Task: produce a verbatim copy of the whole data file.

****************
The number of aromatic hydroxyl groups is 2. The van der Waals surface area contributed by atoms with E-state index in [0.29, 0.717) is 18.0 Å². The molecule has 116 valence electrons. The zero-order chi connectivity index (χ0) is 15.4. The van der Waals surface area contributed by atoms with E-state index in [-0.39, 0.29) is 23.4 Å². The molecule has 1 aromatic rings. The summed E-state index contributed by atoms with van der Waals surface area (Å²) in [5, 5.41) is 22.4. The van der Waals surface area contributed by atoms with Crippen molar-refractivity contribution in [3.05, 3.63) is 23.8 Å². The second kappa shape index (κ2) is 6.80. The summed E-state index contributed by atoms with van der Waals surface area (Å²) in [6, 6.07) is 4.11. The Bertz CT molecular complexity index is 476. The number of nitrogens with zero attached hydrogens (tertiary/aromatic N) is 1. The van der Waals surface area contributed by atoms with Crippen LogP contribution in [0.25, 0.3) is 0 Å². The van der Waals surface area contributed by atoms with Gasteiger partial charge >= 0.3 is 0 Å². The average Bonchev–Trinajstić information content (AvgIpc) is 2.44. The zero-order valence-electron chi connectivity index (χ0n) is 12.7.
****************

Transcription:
The number of aromatic hydroxyl groups is 2. The van der Waals surface area contributed by atoms with E-state index in [0.29, 0.717) is 18.0 Å². The molecule has 116 valence electrons. The zero-order chi connectivity index (χ0) is 15.4. The van der Waals surface area contributed by atoms with E-state index in [-0.39, 0.29) is 23.4 Å². The molecule has 1 aromatic rings. The summed E-state index contributed by atoms with van der Waals surface area (Å²) in [5, 5.41) is 22.4. The van der Waals surface area contributed by atoms with Crippen molar-refractivity contribution in [3.05, 3.63) is 23.8 Å². The second kappa shape index (κ2) is 6.80. The summed E-state index contributed by atoms with van der Waals surface area (Å²) in [6, 6.07) is 4.11. The Bertz CT molecular complexity index is 476. The number of nitrogens with zero attached hydrogens (tertiary/aromatic N) is 1. The van der Waals surface area contributed by atoms with Crippen LogP contribution in [0.25, 0.3) is 0 Å². The van der Waals surface area contributed by atoms with Gasteiger partial charge >= 0.3 is 0 Å². The average Bonchev–Trinajstić information content (AvgIpc) is 2.44. The zero-order valence-electron chi connectivity index (χ0n) is 12.7.